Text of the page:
– Wendy Blain, GLA International Director
June 20, 2016
Hello family and friends of GLA students!
Today we got up around 7 am and ate a delicious breakfast of bread, fruit, and oatmeal. After this, we divided into our nursery and primary school service groups. We dressed for the morning, and headed down to the village.
The 4 nursery volunteers, Grace, Chloe, Nicole, and Trinity, prepared for their tiresome yet exciting morning at the nursery. They practiced the alphabet and taught basic English to the children. They also worked on shapes, numbers, and motor skills. They assisted the teachers and learned more about what the student’s curriculum entails.
The rest of the group – Nina, Rachel, Emily, Hannah, Ellie, Tobi, Sean, Lexi, Mallory, and Caitlin—spent the first part of their morning with one of the teachers, Anthony, learning how to make bricks for their library. In total, the group produced 5 bricks. The group got changed into proper teaching attire and went into the classes we were teaching. Nina, Caitlin, Rachel, and Hannah went into the fourth grade classroom, where they were learning about convection currents. In the fifth grade, Sean, Mallory, and Lexi got introduced to the students. In the sixth grade, Emily, Tobi, and Ellie began to interact with the students. The children were given a 50 minute break, where they danced and played games with the GLA students.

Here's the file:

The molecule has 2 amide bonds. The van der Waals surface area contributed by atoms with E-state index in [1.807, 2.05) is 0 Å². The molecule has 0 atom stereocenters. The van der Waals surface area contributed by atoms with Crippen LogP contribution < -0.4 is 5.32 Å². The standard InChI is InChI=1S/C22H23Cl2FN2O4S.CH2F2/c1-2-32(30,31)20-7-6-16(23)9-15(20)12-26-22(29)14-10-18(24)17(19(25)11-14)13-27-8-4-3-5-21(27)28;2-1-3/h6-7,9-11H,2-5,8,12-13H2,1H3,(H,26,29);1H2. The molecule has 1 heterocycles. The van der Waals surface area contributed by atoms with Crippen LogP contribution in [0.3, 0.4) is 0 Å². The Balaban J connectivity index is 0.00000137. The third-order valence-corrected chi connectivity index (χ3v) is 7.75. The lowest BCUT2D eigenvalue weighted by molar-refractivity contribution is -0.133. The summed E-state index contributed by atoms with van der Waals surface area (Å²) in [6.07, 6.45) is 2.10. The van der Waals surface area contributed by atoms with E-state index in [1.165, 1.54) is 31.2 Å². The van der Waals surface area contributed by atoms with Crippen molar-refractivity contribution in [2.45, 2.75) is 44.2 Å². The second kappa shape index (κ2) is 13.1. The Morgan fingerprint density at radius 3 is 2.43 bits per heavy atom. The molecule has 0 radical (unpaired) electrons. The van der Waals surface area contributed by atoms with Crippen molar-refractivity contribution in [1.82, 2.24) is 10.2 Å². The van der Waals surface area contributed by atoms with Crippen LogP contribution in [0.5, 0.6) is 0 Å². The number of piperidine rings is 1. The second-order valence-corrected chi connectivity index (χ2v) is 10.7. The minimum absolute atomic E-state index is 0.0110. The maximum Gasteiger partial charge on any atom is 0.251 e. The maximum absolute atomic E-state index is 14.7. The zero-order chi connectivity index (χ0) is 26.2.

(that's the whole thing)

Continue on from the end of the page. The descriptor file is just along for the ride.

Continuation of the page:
After a long morning at service, we headed back to the home base for lunch. Charity prepared rice, Ghanaian beans, and multiple sauces. After lunch, the students settled down for a short rest before the seamstress came to take our measurements for traditional Ghanaian clothing that we may choose to buy.